In the works, Conseco Inc., whose first quarter earnings report was due Friday of last week, is said to be readying a deal, set for premarketing this week.
The deal, if launched, will likely be approximately half the size of Conseco's last $1 billion transaction.
"They're talking to people about subordinated debt," a source said. "That's very interesting. I read that as positive. Because if the news [on earnings] isn't good, they'd have to be very worried about coming to market."
The source suggested that Conseco would tap the market to keep its warehouse lines freed up, as well as maintain its market credibility.
Details beyond that were unavailable.
Of significance, the rumor that G.E. Capital is looking to buy Green Tree, the manufactured-housing and home-equity business of Conseco, evolved: sources indicate G.E. could be considering the purchase of not just Green Tree but Conseco itself.
"Why stop at Green Tree," a source said. "Let's face it, the market value of Conseco right now is about $2 billion. If you pay a 50% premium, you can own the company for $3 billion, plus assumed debt."
Apart from Conseco, the asset-backed market showed moderate activity last week, though longer-term pieces of bonds still met with investor resistance and traded wide, said market sources.
Specifically, the longer-term classes of Onyx Acceptance Corp.'s $450 million deal were pushed out 4 basis points, according to published reports.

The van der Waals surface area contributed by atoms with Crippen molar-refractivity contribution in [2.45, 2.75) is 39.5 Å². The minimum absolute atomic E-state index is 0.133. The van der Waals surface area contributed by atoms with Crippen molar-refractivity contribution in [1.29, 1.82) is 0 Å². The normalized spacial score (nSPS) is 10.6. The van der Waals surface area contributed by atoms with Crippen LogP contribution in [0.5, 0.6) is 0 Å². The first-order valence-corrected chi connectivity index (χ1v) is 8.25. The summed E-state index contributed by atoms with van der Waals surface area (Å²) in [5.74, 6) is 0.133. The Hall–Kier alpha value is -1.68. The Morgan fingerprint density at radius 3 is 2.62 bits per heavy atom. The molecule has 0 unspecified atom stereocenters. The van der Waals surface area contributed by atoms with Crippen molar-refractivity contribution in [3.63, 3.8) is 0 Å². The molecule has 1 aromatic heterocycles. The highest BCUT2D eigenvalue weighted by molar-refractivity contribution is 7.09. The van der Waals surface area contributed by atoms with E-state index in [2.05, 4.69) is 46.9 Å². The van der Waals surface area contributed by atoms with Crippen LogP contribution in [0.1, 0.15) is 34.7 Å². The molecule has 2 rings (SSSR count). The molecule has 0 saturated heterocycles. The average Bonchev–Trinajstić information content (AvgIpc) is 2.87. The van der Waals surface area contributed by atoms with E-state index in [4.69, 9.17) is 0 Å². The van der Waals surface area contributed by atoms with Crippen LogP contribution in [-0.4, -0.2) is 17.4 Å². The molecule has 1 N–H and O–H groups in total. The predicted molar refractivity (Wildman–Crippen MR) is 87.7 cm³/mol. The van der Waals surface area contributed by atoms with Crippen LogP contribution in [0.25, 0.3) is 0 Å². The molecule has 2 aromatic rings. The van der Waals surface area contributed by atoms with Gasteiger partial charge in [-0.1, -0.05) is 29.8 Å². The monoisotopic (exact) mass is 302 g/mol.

"It kind of reflects the whole thing that's going in the market right now, after you pass two years, it gets a little squishy," a trader said.
From the credit-card sector, American Express priced a $905 million floater. The deal, which managed by Salomon Smith Barney, was structured in two parts. A 5.0-year, $825 million A-class, rated triple-A, priced at 16 basis points over the one-month Libor, while a 5.0-year, $80 million, B-class, rated single-A, priced at 35 points over the one-month Libor.
"The fact that the B-piece of the Amex deal got done at 35, which is only 19 points behind the senior piece, that's a little aggressive," a trader said. "It shows there's a lot of support for the subordinate pieces. A little market value."
"One thing going on that's interesting, is that floating is 10 cheap to six, on a swap basis," said one market watcher. "Despite that, they continue to shoot."
The liabilities are floating, and, assuming the assets are floating, the issuers think, under the current market conditions, its worth pricing 10 points wider and issuing floating-rate paper, the source said.
At press time, DVI Equipment Receivables was said to be prepping a deal.